A number of China's biggest state-owned companies have announced plans to delist from U.S. stock exchanges after the Securities and Exchange Commission (SEC) warned that hundreds were at risk of getting kicked off for possible non-compliance with audit rules.
In separate filings on the Hong Kong stock exchange where their shares are also listed, Aluminum Corp. of China, Sinopec Shanghai Petrochemical, China Petroleum & Chemical, PetroChina, and China Life Insurance, stated that they would delist from the New York Stock Exchange (NYSE).
The five companies said they plan to file relevant documentation with the SEC by the end of the month, with a delisting of their American Depository Shares to take place shortly afterward.
One of the companies, PetroChina, was cited by the Wall Street Journal as saying that there was a "considerable administrative burden for performing the disclosure obligations" associated with being listed on a U.S. stock exchange.
More than 150 Chinese companies are on the HFCAA list and face removal from U.S. exchanges if American regulators are unable to inspect financial audits for three years in a row.
U.S. regulators have been negotiating with their Chinese counterparts on achieving compliance with the HFCAA, but SEC Chair Gary Gensler recently expressed uncertainty around the prospect of striking a deal with Beijing.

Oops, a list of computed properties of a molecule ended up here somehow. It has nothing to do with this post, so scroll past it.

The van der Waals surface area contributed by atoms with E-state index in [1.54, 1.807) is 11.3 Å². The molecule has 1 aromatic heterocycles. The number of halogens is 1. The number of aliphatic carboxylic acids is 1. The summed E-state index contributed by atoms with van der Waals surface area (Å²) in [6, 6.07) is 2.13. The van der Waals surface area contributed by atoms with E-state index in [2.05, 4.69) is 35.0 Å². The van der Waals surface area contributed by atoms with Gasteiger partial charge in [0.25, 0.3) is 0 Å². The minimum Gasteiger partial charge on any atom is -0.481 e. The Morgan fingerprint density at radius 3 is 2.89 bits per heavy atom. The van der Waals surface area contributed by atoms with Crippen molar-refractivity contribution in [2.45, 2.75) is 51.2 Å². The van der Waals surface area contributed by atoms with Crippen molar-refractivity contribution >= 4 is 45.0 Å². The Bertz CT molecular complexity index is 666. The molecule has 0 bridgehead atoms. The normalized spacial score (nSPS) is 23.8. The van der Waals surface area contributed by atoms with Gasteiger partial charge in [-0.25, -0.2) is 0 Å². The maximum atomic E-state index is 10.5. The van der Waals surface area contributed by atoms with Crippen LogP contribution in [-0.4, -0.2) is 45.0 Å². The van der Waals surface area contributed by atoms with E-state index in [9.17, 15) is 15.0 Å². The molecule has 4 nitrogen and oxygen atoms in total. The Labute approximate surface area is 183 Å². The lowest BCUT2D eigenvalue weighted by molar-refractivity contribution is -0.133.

The HFCAA was adopted in 2020 with the aim of protecting U.S. investors from fraudulent activities by Chinese companies that are not subject to U.S. audit rules.
The legislative thrust around the bill came in response to China's long-running refusal to let American regulators access the audit documentation of its accounting firms, citing state secrecy.
The law gives Chinese companies until early 2024 to comply with U.S. auditing requirements, though Congress is considering a bill that would accelerate that deadline to 2023.
Former Trump administration trade negotiator Clete Willems told the Wall Street Journal in late May that unless China shows “more flexibility" around compliance with U.S. auditing standards, "the delisting of some or all of its companies is inevitable.”